New Haven Region

Thomas MacMillan / The New Haven Independent

Democratic State Representative Gary Holder-Winfield of New Haven won a special state senate election on Tuesday. He succeeds veteran Toni Harp, who's now the mayor of New Haven.

The New Haven Independent reports that Holder-Winfield defeated Republican Steven Mullins with 76 percent of the vote. Holder-Winfield had the backing of top state Democrats for the 10th District seat, including state Senate Majority Leader Martin Looney, and U.S. Senators Richard Blumenthal and Chris Murphy. 

Connecticut VA Healthcare System

U.S. Senator Richard Blumenthal has asked the Connecticut VA Healthcare System to report in a month how it will ensure sanitary conditions at its West Haven hospital. Blumenthal, a member of the Senate Veterans Affairs Committee, visited the hospital Friday morning after a VA Inspector General's report outlined several areas of concern from a June 2013 inspection at the VA hospital. 

Chion Wolf / WNPR

This hour, we check back in with two musical acts that we’ve featured on the program before. Goodnight Blue Moon’s Elm City roots are evident in their music. Their new EP, A Girl I Never Met, features a song that’s based on a poem found in a Fair Haven history book. Goodnight Blue Moon join us in studio to talk about the new release and to play some music.

Maik Pereira / Creative Commons

Yale Law School is hosting a conference on law enforcement and computer hacking. The conference, "Law Enforcement and Hacking: When Cops Control Your Webcam," starts at 1:00 pm on Tuesday.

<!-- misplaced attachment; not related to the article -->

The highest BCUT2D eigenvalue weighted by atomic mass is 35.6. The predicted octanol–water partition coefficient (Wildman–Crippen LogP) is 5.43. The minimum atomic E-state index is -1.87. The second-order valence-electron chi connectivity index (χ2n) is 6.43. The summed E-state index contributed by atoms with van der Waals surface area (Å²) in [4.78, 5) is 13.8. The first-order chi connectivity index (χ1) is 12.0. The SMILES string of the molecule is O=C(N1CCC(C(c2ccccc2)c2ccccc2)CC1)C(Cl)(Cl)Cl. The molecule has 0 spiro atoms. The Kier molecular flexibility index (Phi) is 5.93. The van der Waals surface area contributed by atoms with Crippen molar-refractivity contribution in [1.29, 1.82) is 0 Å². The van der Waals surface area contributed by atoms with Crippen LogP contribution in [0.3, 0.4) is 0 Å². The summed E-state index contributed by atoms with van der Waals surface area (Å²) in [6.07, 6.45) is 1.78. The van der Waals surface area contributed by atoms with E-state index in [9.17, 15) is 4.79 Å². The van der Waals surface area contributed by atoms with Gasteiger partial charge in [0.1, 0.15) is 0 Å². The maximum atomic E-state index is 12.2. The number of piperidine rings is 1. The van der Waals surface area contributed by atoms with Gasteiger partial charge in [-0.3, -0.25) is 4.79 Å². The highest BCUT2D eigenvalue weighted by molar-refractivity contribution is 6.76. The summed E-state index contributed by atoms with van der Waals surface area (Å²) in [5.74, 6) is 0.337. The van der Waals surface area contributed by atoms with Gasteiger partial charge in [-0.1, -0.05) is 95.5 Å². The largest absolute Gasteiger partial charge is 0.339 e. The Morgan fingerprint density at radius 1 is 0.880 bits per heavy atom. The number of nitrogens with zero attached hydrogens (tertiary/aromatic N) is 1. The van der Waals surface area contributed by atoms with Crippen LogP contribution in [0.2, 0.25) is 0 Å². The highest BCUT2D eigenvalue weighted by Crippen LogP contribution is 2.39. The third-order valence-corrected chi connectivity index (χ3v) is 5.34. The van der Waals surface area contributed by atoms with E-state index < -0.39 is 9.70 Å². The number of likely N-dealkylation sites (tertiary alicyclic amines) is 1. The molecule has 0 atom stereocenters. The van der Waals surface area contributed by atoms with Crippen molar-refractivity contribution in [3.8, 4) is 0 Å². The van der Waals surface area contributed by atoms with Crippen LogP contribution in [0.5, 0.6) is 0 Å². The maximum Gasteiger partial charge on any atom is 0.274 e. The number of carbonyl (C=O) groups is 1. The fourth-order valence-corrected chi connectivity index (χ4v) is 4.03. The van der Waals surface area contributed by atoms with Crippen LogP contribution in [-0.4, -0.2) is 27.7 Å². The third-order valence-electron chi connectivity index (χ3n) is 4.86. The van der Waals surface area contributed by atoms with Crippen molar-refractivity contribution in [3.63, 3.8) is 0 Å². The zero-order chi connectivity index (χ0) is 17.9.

It will focus on the increasing use of sophisticated tools to hack into the computers of targets, including remotely enabling webcams, turning on microphones, and downloading documents and other files from hacked computers.

Jeff Cohen / WNPR

The goal of the Affordable Care Act was to insure more people at a lower cost. Affordability is still a moving target. At least in Connecticut, the enrollment numbers are looking good. State officials announced that they have beaten their goal of enrolling 100,000 people in the Affordable Care Act by March 31 by more than 20 percent.

Diane Orson / WNPR

A recently-released report by the U.S. Government Accountability Office found that as college tuition costs soared between 2007 and 2012, demand for federal student loans increased more than 300 percent.

Office of Governor Dannel Malloy

Work on a $10 million project to upgrade the power supply for Metro North’s New Haven Line begins on Monday. The upgrade is aimed at preventing the kind of catastrophic power failure that took place in New York last fall, seriously disrupting service. 

Governor Dannel Malloy announced the project Sunday at Union Station in New Haven. “Transportation is the backbone of our economy here in Connecticut,” he said. “As governor, I’ve been clear that we need to invest in bringing our highways and mass transit systems into the 21st century after years of under-investment.”

Chion Wolf / WNPR

This hour, we check back in with two musical acts that we’ve featured on the program before. Goodnight Blue Moon’s Elm City roots are evident in their music. Their new EP is called, A Girl I Never Met and it features a song that’s based on a poem found in a Fair Haven history book. Goodnight Blue Moon join us in-studio to talk about the new release and to play some music.

We're also be joined by another Connecticut musician: Daphne Lee Martin. Her upcoming album Frost is a follow-up to last year’s Moxie, which we featured on the show last year. Daphne joins us to talk about Frost and to catch up on her success since she last joined us.

Town of East Haven